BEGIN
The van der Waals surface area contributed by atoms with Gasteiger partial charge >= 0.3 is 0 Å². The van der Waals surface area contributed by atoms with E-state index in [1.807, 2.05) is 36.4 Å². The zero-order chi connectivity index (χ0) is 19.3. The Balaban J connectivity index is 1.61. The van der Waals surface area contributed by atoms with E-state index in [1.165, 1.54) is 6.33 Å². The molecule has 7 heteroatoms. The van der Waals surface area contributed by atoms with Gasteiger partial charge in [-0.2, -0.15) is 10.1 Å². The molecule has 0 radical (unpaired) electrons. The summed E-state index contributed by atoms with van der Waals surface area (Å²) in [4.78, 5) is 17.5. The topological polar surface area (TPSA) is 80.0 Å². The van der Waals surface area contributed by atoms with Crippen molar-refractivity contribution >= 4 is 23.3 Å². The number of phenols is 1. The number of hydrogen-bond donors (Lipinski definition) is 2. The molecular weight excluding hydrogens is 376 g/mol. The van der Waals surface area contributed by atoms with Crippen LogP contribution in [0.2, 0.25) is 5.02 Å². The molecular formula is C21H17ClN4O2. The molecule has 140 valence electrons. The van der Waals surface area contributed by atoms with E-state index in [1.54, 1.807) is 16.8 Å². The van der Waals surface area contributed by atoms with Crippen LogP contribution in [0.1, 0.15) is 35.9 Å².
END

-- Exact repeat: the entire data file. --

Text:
The van der Waals surface area contributed by atoms with Gasteiger partial charge >= 0.3 is 0 Å². The van der Waals surface area contributed by atoms with E-state index in [1.807, 2.05) is 36.4 Å². The zero-order chi connectivity index (χ0) is 19.3. The Balaban J connectivity index is 1.61. The van der Waals surface area contributed by atoms with E-state index in [1.165, 1.54) is 6.33 Å². The molecule has 7 heteroatoms. The van der Waals surface area contributed by atoms with Gasteiger partial charge in [-0.2, -0.15) is 10.1 Å². The molecule has 0 radical (unpaired) electrons. The summed E-state index contributed by atoms with van der Waals surface area (Å²) in [4.78, 5) is 17.5. The topological polar surface area (TPSA) is 80.0 Å². The van der Waals surface area contributed by atoms with Crippen molar-refractivity contribution >= 4 is 23.3 Å². The number of phenols is 1. The number of hydrogen-bond donors (Lipinski definition) is 2. The molecular weight excluding hydrogens is 376 g/mol. The van der Waals surface area contributed by atoms with Crippen LogP contribution in [0.2, 0.25) is 5.02 Å². The molecular formula is C21H17ClN4O2. The molecule has 140 valence electrons. The van der Waals surface area contributed by atoms with E-state index in [1.54, 1.807) is 16.8 Å². The van der Waals surface area contributed by atoms with Crippen LogP contribution in [0.1, 0.15) is 35.9 Å².